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By Michael Bastasch
Democratic senators said Wednesday that they’ve had “productive conversations” with a handful of Republican lawmakers about supporting legislation to tax carbon dioxide emissions.
“We are in multiple productive conversations with Republicans in both chambers,” Democratic Hawaii Sen. Brian Schatz said at an event held at the conservative American Enterprise Institute (AEI).
Schatz would not name any of the Republicans he’s in talks with, fearing that naming them would scare off support.
Schatz and Rhode Island Sen. Sheldon Whitehouse introduced a carbon tax bill at AEI in the hopes of getting more conservatives to sign onto the plan. Whitehouse said they were in talks with “six to 10” Republicans.
They’ve got a big problem, though — their bill is almost certainly dead on arrival because most Republicans oppose a carbon tax.
President Donald Trump signed a campaign pledge opposing such a tax, and his administration has largely ignored efforts by self-described conservative groups to tax carbon dioxide.
Even the 25 Republican lawmakers that joined the House Climate Solutions Caucus have been silent on the bill. Caucus co-chair Republican Florida Rep. Carlos Curbelo’s office did not respond to The Daily Caller News Foundation’s request for comment.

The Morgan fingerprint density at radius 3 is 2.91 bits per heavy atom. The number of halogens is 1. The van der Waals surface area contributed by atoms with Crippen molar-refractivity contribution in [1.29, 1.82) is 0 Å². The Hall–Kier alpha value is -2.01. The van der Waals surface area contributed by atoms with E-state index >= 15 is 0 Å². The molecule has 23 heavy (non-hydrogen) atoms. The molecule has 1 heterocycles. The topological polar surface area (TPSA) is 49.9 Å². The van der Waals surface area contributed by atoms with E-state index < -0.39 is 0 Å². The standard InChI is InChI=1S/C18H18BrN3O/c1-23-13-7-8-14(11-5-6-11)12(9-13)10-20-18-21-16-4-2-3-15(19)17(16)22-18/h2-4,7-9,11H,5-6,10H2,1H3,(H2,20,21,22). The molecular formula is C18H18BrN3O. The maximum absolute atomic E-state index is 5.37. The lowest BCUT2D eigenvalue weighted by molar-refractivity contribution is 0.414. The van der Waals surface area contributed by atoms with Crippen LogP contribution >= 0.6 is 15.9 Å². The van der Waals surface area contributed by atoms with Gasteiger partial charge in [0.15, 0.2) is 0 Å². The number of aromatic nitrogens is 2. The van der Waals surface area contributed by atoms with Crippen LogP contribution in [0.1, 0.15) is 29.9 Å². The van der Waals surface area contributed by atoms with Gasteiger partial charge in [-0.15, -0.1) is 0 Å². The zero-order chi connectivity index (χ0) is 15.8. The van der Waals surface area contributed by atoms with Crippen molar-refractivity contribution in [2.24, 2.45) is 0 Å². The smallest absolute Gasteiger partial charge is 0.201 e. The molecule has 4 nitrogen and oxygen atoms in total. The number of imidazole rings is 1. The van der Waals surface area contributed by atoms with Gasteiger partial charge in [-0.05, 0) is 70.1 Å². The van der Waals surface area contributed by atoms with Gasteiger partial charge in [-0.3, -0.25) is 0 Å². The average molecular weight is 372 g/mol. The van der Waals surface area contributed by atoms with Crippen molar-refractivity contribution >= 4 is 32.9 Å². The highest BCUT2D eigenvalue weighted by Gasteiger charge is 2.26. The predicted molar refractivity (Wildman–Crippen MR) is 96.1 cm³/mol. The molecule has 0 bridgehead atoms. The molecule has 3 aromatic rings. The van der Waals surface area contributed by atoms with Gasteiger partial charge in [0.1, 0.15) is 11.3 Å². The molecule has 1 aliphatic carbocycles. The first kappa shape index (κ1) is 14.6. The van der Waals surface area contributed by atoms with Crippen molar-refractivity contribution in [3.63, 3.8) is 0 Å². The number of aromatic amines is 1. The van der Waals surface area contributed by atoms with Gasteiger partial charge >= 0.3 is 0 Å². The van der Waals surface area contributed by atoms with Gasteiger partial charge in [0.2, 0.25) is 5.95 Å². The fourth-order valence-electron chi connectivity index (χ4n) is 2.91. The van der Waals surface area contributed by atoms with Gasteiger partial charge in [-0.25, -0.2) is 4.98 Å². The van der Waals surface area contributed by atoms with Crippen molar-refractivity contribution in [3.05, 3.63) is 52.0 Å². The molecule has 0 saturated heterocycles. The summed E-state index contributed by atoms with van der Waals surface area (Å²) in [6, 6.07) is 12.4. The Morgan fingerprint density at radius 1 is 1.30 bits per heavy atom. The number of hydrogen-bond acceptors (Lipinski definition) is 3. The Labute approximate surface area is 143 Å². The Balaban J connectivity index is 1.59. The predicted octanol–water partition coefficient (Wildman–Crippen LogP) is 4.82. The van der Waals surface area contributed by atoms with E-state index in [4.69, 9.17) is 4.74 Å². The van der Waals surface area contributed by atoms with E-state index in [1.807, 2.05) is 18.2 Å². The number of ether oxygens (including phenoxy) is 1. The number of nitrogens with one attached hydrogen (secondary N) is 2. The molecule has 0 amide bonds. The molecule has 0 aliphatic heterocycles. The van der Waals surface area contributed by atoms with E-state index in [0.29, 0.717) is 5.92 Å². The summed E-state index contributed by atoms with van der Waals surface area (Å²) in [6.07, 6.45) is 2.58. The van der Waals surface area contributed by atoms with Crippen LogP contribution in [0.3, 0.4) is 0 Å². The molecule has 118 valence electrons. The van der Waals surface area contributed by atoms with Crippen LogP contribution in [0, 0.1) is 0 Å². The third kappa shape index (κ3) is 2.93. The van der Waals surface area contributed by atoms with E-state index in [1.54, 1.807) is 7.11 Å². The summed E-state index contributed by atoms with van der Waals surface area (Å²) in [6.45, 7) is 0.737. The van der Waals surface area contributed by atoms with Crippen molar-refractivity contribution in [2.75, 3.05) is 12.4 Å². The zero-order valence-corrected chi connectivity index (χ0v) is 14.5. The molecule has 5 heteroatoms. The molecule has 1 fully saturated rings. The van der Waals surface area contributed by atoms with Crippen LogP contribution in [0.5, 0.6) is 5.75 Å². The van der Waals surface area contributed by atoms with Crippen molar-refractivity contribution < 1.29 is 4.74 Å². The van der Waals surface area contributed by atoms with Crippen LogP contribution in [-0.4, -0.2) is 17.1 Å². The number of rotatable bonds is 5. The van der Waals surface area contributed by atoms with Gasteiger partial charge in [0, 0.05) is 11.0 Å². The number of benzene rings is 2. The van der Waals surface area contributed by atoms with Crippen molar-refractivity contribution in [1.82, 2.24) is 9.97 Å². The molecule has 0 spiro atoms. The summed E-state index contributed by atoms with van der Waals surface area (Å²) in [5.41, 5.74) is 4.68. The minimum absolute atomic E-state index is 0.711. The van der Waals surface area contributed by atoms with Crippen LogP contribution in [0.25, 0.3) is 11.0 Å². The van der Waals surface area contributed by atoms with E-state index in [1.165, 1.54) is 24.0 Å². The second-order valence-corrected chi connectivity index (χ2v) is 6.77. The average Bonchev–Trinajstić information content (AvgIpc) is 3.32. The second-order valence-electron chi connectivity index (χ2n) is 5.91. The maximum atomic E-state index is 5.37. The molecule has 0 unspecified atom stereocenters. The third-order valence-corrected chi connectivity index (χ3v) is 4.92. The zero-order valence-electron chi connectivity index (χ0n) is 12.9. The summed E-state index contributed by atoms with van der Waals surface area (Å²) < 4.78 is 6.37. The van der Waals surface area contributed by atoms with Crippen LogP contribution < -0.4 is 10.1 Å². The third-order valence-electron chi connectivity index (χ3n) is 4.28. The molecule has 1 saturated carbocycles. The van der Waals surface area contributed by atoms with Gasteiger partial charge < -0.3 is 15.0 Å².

However, Republican Climate Caucus members may be wary of supporting a Democratic carbon tax bill.
The Whitehouse-Schatz bill is a $2.1 trillion tax on industry, which means higher energy prices. To offset that would require massive wealth redistribution and create interest groups dependent on this new stream of revenue.
“So you’ve created a new government expectation of a payout based on a revenue that should be winding down,” Veronique de Rugy, a policy expert with the libertarian Mercatus Center, said during a panel discussion after the carbon tax bill was introduced.
A more fundamental problem exists, however: there’s no grand bargain to be made with Republicans.
Republicans control the White House and Congress, and Trump is already repealing Obama-era climate regulations that Democrats proposed to nix in exchange for a carbon tax.
The Whitehouse-Schatz bill proposes a gradually-rising carbon tax that would start at $49 per ton of emissions in 2018. The tax is expected to raise $2.1 trillion over 10 years, which would be used to lower corporate taxes and pay for more tax credits.
Whitehouse also suggested some regulations could be cut if a carbon tax would put in place. The Whitehouse-Schatz bill is almost identical to legislation they introduced in 2015, also at AEI.
“With a carbon fee we could make every miner a king,” Whitehouse said, saying that carbon tax revenues could be used to give benefits to coal miners or pay to retrain them.
Schatz stressed that the tax could be a solution to gridlock on tax reform. GOP lawmakers are debating how to offset lost revenues from lowering corporate and individual income taxes.
“We have a window of opportunity through tax reform,” Schatz said. “There is no revenue for tax reform right now.”
“This may be a place that they turn to,” Schatz concluded.